Bored by inactivity, Hunter decided to resume her singing career, because she "never felt better." In 1978, at the suggestion of Charles Bourgeois, restaurateur Barney Josephson offered Hunter a limited engagement at his Greenwich Village club, The Cookery. She accepted and a two-week gig proved a smash when the comeback garnered generous media attention and people started flocking into The Cookery. Two weeks stretched into an open-ended engagement that made Hunter a star reborn and a fixture of New York nightlife.

Impressed with the attention paid her by the press, John Hammond signed Hunter to Columbia Records. He had not previously shown interest in Hunter, but he had been a close associate of Barney Josephson decades earlier, when the latter ran the Café Society Uptown and Downtown clubs. Her Columbia albums, The Glory of Alberta Hunter, Amtrak Blues, and Look For the Silver Lining, did not do as well as expected, but sales were nevertheless healthy. There were also numerous television appearances, including on To Tell The Truth (in which panelist Kitty Carlisle had to recuse herself, the two having known each other in Hunter's heyday). There was also a walk-on role in Remember My Name, a film produced by film director Robert Altman, for which he commissioned her to write and to perform the soundtrack music. As capacity audiences continued to fill The Cookery nightly, concert offers came from Brazil to Berlin, and there was an invitation for her to sing at the White House. At first, she turned it down, because, she explained, "they wanted me there on my day off," but the White House amended its schedule to suit the veteran artist. During that time, there was also a visit from former First Lady turned book editor Jackie Onassis, who wanted to sign her up for an autobiography. Unhappy with the co-author assigned to the project, the book was eventually done for another publisher, with the help of writer Frank Taylor.

The comeback lasted six years, and Hunter toured in Europe and South America, made more television appearances, and enjoyed her renewed recording career as well as the fact that record catalogs now once again contained her old recordings, going back to her 1921 debut on the Black Swan label. Dressed in her trademark fringed shawls and sporting vast dangling earrings, she performed and charmed audiences.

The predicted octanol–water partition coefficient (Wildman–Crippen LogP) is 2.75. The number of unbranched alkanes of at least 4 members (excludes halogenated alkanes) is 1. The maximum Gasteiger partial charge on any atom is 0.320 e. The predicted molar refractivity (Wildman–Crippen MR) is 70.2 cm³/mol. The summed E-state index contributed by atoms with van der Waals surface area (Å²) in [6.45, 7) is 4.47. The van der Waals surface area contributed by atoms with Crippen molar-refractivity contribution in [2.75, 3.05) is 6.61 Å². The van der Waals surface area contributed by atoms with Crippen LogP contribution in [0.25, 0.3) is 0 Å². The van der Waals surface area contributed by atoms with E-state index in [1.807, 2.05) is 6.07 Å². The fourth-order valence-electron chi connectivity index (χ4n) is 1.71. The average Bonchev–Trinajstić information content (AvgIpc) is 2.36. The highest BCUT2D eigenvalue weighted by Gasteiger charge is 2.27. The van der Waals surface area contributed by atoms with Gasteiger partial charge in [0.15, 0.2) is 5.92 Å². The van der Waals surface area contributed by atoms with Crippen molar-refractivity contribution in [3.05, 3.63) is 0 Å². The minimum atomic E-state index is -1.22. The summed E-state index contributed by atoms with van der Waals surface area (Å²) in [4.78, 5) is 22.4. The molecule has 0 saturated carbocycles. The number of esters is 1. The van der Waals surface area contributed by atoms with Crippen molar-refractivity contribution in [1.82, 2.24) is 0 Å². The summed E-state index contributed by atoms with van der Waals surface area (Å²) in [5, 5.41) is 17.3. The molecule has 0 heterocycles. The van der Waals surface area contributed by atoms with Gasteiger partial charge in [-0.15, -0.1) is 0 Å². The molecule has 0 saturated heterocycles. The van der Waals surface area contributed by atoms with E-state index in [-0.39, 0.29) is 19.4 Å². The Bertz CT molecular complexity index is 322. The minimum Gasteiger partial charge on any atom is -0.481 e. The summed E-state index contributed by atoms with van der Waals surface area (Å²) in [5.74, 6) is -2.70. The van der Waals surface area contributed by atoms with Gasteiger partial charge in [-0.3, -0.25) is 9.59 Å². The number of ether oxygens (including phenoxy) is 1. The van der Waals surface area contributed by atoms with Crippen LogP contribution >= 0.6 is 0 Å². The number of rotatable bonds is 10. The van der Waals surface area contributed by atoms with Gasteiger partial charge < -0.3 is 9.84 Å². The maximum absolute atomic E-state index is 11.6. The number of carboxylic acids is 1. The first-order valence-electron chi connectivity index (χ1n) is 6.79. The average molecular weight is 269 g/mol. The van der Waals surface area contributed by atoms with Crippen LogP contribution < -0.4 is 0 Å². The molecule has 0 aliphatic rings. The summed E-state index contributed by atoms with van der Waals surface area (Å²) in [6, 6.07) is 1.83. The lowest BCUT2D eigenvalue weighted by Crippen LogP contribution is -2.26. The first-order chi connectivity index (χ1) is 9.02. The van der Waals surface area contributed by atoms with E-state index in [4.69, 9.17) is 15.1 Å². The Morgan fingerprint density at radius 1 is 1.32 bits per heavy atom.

She continued to perform until shortly before her death in October 1984. She is buried in the Ferncliff Cemetery and Mausoleum, Hartsdale, Westchester County, New York (Elmwood section; plot 1411).[5]

Personal life

Though married, Hunter was a lesbian who had relationships with Lottie Tyler (Bert Williams' niece) and kept company with well known bisexuals in the Harlem community, including Ethel Waters and her lover of many years, Ethel Williams.[6]

Alberta Hunter's life is documented in Alberta Hunter: My Castle's Rockin' (1998), a documentary written by Chris Albertson and narrated by pianist Billy Taylor, and in Cookin' at the Cookery, a biographical musical by Marion J. Caffey that has toured the United States in recent years with Ernestine Jackson as Hunter.

Releases

Discography As A Leader [7]

  • 1961 Chicago: The Living Legends (Riverside)
  • 1961 Songs We Taught Your Mother (Bluesville/Original Blues Classics)
  • 1962 Alberta Hunter with Lovie Austin and Her Blues Serenaders (Riverside)
  • 1977 Remember My Name (Columbia)
  • 1978 Amtrak Blues (Columbia)
  • 1981 The Glory of Alberta Hunter (Columbia)
  • 1982 Look for the Silver Lining (Columbia)

Filmography

  • 1991 Jazz at the Smithsonian (Polygram)
  • 2001 My Castle's Rockin' (VIEW)[8]
  • 2005 Jazz Masters Series: Alberta Hunter (Shanachie)

See also

References

  1. ^ a b Allmusic biography - accessed January 2008
  2. ^ Femmenoir website - January 2008
  3. ^ a b c Barlow, William. "Looking Up At Down": The Emergence of Blues Culture. Temple University Press (1989), pp. 134-35. ISBN 0-87722-583-4.
  4. ^ a b c Russell, Tony (1996). The Blues: From Robert Johnson to Robert Cray. Dubai: Carlton Books Limited. pp. 120–21. ISBN 1-85868-255-X.  
  5. ^ Find a Grave website - accessed January 2008
  6. ^ Faderman, Lillian (1991), Odd Girls and Twilight Lovers, Columbia University Press, p. 75, ISBN 0231074883  
  7. ^ AMG
  8. ^ VIEW DVD Listing

External links